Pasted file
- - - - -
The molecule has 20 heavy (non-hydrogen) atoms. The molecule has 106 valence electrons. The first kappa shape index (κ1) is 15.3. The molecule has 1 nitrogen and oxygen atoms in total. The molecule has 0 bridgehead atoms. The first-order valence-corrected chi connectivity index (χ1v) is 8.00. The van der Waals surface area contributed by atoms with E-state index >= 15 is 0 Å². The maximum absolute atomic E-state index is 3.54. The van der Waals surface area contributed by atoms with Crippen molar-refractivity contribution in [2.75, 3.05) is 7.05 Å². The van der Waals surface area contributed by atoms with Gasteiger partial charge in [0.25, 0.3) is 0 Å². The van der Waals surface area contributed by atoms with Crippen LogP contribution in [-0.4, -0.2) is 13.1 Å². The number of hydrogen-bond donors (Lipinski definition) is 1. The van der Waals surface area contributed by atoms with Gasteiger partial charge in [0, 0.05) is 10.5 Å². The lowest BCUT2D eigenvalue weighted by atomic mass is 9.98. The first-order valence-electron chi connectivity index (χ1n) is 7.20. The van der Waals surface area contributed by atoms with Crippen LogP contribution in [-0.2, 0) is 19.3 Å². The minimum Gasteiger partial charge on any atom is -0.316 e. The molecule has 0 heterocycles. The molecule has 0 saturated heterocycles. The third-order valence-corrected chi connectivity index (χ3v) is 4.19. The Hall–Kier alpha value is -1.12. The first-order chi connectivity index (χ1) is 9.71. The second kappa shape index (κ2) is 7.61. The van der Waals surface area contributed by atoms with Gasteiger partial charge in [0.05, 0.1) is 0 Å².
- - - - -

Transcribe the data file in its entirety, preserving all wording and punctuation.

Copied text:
The molecule has 20 heavy (non-hydrogen) atoms. The molecule has 106 valence electrons. The first kappa shape index (κ1) is 15.3. The molecule has 1 nitrogen and oxygen atoms in total. The molecule has 0 bridgehead atoms. The first-order valence-corrected chi connectivity index (χ1v) is 8.00. The van der Waals surface area contributed by atoms with E-state index >= 15 is 0 Å². The maximum absolute atomic E-state index is 3.54. The van der Waals surface area contributed by atoms with Crippen molar-refractivity contribution in [2.75, 3.05) is 7.05 Å². The van der Waals surface area contributed by atoms with Gasteiger partial charge in [0.25, 0.3) is 0 Å². The van der Waals surface area contributed by atoms with Crippen LogP contribution in [-0.4, -0.2) is 13.1 Å². The number of hydrogen-bond donors (Lipinski definition) is 1. The van der Waals surface area contributed by atoms with Gasteiger partial charge in [0, 0.05) is 10.5 Å². The lowest BCUT2D eigenvalue weighted by atomic mass is 9.98. The first-order valence-electron chi connectivity index (χ1n) is 7.20. The van der Waals surface area contributed by atoms with Crippen LogP contribution in [-0.2, 0) is 19.3 Å². The minimum Gasteiger partial charge on any atom is -0.316 e. The molecule has 0 heterocycles. The molecule has 0 saturated heterocycles. The third-order valence-corrected chi connectivity index (χ3v) is 4.19. The Hall–Kier alpha value is -1.12. The first-order chi connectivity index (χ1) is 9.71. The second kappa shape index (κ2) is 7.61. The van der Waals surface area contributed by atoms with Gasteiger partial charge in [0.05, 0.1) is 0 Å².